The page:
Lupus sucks. Anyone who is battling the disease will attest to that.
Several months ago, I was asked what changes I would make in my life if I could go back in time. My response was “nothing.” Then came the next question: “You wouldn’t change that you have lupus?” Didn’t I just say that lupus sucks?
I am usually quite happy no matter what life throws at me. I have my bouts of sadness and feel low like everyone else, but I eventually bounce back. Lupus has made some of those low periods last longer, but I have learned a lot because of my experience with this disease. Had it not been for my illness, some things in my life would have gone unnoticed and others I would have taken for granted.
Following are some lessons I’ve learned as a result of my illness:
- Ask for help and accept it. Before getting sick, I was an overachiever who needed things done right now. I was known as the “Hurricane in Heels,” and when people did not move at my pace, I thought, “I’ll do it my damn self!” Often, I did. I still struggle with delegating tasks, but now when I am overwhelmed I ask for help, and when someone offers it, I accept it and let them move at their own pace — most of the time.
- Mind my business. I have a new perspective. When I see memes that make fun of how someone is dressed, or their hairstyle, or makeup, or if it otherwise tears someone down, I find it mean rather than funny. I don’t know that person’s story. As someone who is often told, “You don’t look sick,” I have learned that things don’t always look the way we expect them to. The person whose clothes fit them poorly may have lost their home in a fire and the clothes were donated to them, for example. We don’t know their story any better than those who make judgments about what sick looks like know ours. I mind my business and my own story.
- I don’t have to prove myself. When I first got sick, I was offered all kinds of advice about how to cure this disease and cope with this battle — often from healthy people. I would try to explain to them why thyme tea or whatever they were recommending was not a cure. They would tell me that I was not open-minded enough to commit to it. I would feel the need to prove to these people why their advice was not a solution. Now, I simply say “thanks” and put their unsolicited advice in the garbage file. I know what works for me and what I am willing to do. I have realized I don’t owe anyone an explanation about my decisions.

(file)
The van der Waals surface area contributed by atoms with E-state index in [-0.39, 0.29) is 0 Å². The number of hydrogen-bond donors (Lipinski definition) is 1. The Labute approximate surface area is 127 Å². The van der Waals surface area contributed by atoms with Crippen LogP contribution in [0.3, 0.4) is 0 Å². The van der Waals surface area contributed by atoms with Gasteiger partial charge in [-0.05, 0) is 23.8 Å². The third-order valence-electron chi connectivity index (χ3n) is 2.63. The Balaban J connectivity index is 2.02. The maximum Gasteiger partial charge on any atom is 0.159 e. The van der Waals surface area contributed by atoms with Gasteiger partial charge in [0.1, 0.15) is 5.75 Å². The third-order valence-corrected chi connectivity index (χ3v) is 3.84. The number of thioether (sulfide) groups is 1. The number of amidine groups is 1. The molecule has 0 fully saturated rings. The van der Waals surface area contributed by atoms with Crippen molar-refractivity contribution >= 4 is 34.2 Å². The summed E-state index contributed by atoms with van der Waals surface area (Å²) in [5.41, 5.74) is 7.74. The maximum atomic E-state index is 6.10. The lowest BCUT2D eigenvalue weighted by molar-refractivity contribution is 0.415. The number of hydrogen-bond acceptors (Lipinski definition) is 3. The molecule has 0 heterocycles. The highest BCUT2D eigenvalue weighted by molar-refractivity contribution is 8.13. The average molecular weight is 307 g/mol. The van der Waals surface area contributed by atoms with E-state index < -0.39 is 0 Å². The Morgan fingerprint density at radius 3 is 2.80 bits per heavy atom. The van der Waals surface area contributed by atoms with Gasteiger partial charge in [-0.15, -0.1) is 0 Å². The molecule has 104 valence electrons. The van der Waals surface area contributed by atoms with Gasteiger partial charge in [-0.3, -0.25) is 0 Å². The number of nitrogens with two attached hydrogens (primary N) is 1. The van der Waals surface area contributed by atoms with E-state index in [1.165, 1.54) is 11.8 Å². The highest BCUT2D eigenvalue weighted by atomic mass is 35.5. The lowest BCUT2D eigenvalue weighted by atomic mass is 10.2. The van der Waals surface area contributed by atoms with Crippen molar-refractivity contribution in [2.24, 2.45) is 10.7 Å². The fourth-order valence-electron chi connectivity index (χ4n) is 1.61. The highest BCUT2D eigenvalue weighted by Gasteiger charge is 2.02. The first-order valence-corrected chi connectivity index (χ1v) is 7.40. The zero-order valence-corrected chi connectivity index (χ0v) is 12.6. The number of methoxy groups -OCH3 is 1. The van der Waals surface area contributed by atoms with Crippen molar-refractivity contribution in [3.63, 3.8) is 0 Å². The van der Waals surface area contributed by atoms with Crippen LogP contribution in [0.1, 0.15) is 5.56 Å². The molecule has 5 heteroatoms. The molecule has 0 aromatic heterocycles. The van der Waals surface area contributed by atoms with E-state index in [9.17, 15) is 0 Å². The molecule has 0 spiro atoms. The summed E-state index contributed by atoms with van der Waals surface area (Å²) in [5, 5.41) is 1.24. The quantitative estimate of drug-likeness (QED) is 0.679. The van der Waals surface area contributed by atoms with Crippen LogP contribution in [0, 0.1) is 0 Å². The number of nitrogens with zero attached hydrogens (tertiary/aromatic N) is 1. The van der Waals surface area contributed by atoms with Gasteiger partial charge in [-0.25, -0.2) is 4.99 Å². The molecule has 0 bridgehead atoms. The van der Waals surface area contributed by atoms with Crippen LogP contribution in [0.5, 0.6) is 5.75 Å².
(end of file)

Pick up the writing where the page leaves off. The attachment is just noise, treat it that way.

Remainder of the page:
These are some of the lessons I’ve learned during this battle. In some ways, lupus has mellowed me out, and while I don’t care for what it does to my body, it has taught me a lot about myself and how to deal with others.
Note: Lupus News Today is strictly a news and information website about the disease. It does not provide medical advice, diagnosis, or treatment. This content is not intended to be a substitute for professional medical advice, diagnosis, or treatment. Always seek the advice of your physician or other qualified health provider with any questions you may have regarding a medical condition. Never disregard professional medical advice or delay in seeking it because of something you have read on this website. The opinions expressed in this column are not those of Lupus News Today, or its parent company, BioNews Services, and are intended to spark discussion about issues pertaining to lupus.
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